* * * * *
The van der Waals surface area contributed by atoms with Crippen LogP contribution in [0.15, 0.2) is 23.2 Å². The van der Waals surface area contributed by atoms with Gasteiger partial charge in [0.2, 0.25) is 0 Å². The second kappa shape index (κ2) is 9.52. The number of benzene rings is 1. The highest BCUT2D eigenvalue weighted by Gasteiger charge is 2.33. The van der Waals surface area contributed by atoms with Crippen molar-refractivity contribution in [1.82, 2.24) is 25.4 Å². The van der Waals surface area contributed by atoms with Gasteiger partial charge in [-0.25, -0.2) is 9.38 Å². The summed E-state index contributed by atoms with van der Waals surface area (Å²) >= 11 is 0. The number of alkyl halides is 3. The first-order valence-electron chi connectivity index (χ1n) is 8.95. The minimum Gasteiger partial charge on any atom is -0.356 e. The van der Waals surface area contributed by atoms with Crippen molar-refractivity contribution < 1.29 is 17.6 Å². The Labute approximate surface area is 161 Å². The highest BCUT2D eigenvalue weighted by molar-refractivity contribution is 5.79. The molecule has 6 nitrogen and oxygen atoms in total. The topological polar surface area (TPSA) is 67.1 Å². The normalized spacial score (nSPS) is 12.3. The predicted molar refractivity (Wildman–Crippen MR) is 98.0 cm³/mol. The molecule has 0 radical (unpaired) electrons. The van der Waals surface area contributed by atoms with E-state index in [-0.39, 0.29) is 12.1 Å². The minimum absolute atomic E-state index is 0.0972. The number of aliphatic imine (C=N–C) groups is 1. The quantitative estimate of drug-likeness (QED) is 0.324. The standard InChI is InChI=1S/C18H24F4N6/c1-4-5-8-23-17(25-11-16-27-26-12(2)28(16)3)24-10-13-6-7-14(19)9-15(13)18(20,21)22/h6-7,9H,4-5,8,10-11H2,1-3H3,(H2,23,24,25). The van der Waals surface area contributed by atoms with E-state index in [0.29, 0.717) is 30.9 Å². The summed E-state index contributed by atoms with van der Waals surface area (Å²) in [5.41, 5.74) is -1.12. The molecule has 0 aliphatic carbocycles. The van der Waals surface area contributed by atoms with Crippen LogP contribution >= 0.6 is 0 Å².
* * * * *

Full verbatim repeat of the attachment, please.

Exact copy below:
The van der Waals surface area contributed by atoms with Crippen LogP contribution in [0.15, 0.2) is 23.2 Å². The van der Waals surface area contributed by atoms with Gasteiger partial charge in [0.2, 0.25) is 0 Å². The second kappa shape index (κ2) is 9.52. The number of benzene rings is 1. The highest BCUT2D eigenvalue weighted by Gasteiger charge is 2.33. The van der Waals surface area contributed by atoms with Crippen molar-refractivity contribution in [1.82, 2.24) is 25.4 Å². The van der Waals surface area contributed by atoms with Gasteiger partial charge in [-0.25, -0.2) is 9.38 Å². The summed E-state index contributed by atoms with van der Waals surface area (Å²) >= 11 is 0. The number of alkyl halides is 3. The first-order valence-electron chi connectivity index (χ1n) is 8.95. The minimum Gasteiger partial charge on any atom is -0.356 e. The van der Waals surface area contributed by atoms with Crippen molar-refractivity contribution < 1.29 is 17.6 Å². The Labute approximate surface area is 161 Å². The highest BCUT2D eigenvalue weighted by molar-refractivity contribution is 5.79. The molecule has 6 nitrogen and oxygen atoms in total. The topological polar surface area (TPSA) is 67.1 Å². The normalized spacial score (nSPS) is 12.3. The predicted molar refractivity (Wildman–Crippen MR) is 98.0 cm³/mol. The molecule has 0 radical (unpaired) electrons. The van der Waals surface area contributed by atoms with E-state index in [-0.39, 0.29) is 12.1 Å². The minimum absolute atomic E-state index is 0.0972. The number of aliphatic imine (C=N–C) groups is 1. The quantitative estimate of drug-likeness (QED) is 0.324. The standard InChI is InChI=1S/C18H24F4N6/c1-4-5-8-23-17(25-11-16-27-26-12(2)28(16)3)24-10-13-6-7-14(19)9-15(13)18(20,21)22/h6-7,9H,4-5,8,10-11H2,1-3H3,(H2,23,24,25). The van der Waals surface area contributed by atoms with E-state index in [0.29, 0.717) is 30.9 Å². The summed E-state index contributed by atoms with van der Waals surface area (Å²) in [5.41, 5.74) is -1.12. The molecule has 0 aliphatic carbocycles. The van der Waals surface area contributed by atoms with Crippen LogP contribution >= 0.6 is 0 Å².